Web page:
Tiny DNA robots could be the future of assembly lines.
Germans engineer an organic alternative from a paper waste product.
Working in garages or big labs, hundreds have tried to ‘improve’ the game. Few have succeeded.
The GBU-54 – used for the first time in Iraq on Aug. 12 – will help US forces hit moving targets and minimize civilian casualties, say military officials.
New method to time traffic lights could help Americans burn less gasoline.
Researchers attempt to make meat without killing livestock.
ZENN Motors says its electric car will cruise for 250 miles on a single five-minute charge. Skeptics cry shenanigans.
Deciphering latent script on ancient parchment makes curator Will Noel's job an Indiana Jones-style adventure
Small innovators rule so far in the entries for the Progressive Automotive X Prize for the most fuel-efficient car.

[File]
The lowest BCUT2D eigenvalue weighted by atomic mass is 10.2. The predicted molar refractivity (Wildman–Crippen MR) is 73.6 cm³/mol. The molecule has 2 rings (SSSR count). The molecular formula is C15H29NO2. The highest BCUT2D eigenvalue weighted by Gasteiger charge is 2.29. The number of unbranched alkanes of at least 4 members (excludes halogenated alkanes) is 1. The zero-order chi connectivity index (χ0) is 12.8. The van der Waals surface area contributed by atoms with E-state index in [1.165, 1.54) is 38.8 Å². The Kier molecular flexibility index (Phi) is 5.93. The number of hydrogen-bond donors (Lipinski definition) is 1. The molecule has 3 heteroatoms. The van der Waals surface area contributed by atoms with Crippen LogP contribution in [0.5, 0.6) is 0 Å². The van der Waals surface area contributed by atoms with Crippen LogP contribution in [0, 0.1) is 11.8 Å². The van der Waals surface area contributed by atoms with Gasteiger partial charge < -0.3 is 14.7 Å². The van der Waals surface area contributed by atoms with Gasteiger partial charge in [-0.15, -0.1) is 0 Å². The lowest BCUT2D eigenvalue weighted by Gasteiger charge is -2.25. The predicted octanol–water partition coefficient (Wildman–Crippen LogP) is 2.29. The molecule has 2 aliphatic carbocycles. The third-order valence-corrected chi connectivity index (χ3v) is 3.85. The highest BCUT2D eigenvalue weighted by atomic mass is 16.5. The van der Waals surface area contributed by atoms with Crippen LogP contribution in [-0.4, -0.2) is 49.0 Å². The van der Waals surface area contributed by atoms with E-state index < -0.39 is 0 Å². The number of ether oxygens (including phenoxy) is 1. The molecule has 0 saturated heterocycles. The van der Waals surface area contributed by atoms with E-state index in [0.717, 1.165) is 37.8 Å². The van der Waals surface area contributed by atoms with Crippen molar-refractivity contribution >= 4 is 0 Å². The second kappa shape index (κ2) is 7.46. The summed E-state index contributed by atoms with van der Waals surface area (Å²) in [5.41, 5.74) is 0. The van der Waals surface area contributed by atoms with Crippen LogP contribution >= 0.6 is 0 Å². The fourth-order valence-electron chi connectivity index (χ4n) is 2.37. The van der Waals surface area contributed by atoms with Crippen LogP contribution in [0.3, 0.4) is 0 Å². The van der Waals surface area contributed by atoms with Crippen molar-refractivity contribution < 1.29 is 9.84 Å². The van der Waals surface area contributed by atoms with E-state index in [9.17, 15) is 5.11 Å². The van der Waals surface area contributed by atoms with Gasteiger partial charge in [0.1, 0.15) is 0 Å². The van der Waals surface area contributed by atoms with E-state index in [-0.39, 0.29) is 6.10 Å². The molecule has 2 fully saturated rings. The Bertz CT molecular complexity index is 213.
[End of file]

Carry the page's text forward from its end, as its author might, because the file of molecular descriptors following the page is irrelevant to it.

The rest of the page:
A Smith College professor's program may provide a pattern for how to attract and keep women engineers.
Engineers call it 'crowd farming.' If it works, you could help power city lights just by taking a stroll.
Big-city wireless Internet plans took a hit this summer, but places like Owensboro, Ky., and Rio Rancho, N.M., put networks in place.
A genome firm says it changed one bacterium species into another by transferring DNA 'software.'
Switching an old convertible to run on plug-in power is tricky, expecially in front of an expectant crowd. Part 2 of two.
We ride along as entrepreneur Greg Abbott turns a 1978 Triumph Spitfire into a completely clean, zero-emissions electric vehicle. Part 1 of two.
Nanotechnology is giving batteries, often considered a weak link in electronics, a much-needed boost.
A New Jersey civil engineer powers his home with solar panels and hydrogen tanks. Can it work in the mainstream?